As usual, the week’s potential stock selections are classified as being in the Traditional, Double Dip Dividend, Momentum or “PEE” categories.
I’m not really sure why Dow Chemical (DOW) was punished as the past week came to its close. Of course, I understand that news of institutional buyers lightening their own load of shares can have a direct impact on the supply and demand equation and can also create a sense of needing to get out of the same position by investor lemmings.
I suppose that there may be others looking to escape over the next few days even as there is little to suggest a fundamental reason for heading for the exits.
While I already own 2 lots of its shares, I view the decline of last week as an opportunity to add shares, as the decline may have been simply nothing more than needing to digest some of its recent gains.
Dow Chemical probably has little downside with regard to its complex proposed deal with DuPont (DD) and probably has some upside potential when approval is at hand. In the meantime, however, simply continuing to trade in its recent range, along with its still generous option premiums and dividends, makes Dow Chemical an appealing potential position.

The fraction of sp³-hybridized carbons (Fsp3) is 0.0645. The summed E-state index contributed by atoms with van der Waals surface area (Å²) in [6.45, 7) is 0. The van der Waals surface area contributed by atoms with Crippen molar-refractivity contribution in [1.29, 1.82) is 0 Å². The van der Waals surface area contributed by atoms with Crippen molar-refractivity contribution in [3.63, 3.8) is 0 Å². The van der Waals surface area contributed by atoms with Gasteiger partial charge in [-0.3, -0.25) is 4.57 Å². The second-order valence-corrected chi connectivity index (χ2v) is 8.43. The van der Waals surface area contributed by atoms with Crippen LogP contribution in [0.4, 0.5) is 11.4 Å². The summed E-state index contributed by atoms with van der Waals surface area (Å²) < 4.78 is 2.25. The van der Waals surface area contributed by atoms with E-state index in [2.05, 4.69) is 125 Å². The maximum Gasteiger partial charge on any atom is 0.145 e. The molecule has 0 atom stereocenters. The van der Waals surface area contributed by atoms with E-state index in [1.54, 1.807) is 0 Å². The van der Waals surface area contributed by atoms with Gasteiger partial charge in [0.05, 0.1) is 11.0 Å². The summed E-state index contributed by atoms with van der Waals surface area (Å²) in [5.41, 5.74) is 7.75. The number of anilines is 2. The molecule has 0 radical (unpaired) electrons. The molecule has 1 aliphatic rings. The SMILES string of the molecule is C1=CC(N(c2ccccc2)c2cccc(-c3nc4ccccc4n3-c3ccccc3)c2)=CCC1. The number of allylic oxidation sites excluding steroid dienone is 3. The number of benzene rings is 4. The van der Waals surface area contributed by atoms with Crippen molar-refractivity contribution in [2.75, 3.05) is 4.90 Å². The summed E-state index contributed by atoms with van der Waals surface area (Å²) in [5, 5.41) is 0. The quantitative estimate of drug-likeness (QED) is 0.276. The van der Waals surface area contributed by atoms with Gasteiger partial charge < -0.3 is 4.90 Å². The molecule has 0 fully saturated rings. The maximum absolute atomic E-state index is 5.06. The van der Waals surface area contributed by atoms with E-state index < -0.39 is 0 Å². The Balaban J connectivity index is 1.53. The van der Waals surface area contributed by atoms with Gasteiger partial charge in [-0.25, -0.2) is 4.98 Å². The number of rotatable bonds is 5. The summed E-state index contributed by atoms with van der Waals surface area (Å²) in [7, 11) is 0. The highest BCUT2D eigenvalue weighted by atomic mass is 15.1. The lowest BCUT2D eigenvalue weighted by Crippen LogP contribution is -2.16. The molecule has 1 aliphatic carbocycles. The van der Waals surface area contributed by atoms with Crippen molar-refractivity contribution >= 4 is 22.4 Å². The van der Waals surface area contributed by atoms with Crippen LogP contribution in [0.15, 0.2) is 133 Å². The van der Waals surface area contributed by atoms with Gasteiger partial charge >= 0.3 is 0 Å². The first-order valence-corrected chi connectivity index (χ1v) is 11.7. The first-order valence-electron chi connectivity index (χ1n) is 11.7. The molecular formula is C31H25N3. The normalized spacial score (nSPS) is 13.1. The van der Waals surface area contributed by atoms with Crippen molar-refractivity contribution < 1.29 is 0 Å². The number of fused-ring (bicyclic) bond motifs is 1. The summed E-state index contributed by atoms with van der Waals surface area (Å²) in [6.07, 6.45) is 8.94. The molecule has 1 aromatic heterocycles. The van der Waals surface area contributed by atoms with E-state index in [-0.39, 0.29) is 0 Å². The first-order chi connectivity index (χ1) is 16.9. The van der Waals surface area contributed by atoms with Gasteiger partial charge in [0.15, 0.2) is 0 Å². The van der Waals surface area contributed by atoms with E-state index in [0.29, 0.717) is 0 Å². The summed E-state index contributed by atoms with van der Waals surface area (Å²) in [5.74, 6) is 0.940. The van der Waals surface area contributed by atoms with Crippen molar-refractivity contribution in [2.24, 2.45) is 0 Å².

With earnings now out of the way and following a 10% decline, Gilead Sciences (GILD) is again looking attractive.
As with Dow Chemical, institutional investors have been reportedly been net sellers of shares and those shares are now at a 2 year low.
While it might be a serious mistake to believe that those shares couldn’t go any lower, there are some near term inducements to consider a position at this time and to do so without regard to what may be substantive issues for those with a longer term horizon on the company, its products and its shares.
In addition to a nice premium, particularly relative to an overall decreasing volatility environment, there is an upcoming dividend.
That dividend is still a few weeks away, so there could be some consideration to initially establishing a position through the sale of put options.
There is considerable liquidity in that market and if faced with assignment there could be ample opportunity to keep the short put position alive by rolling it over to the following week.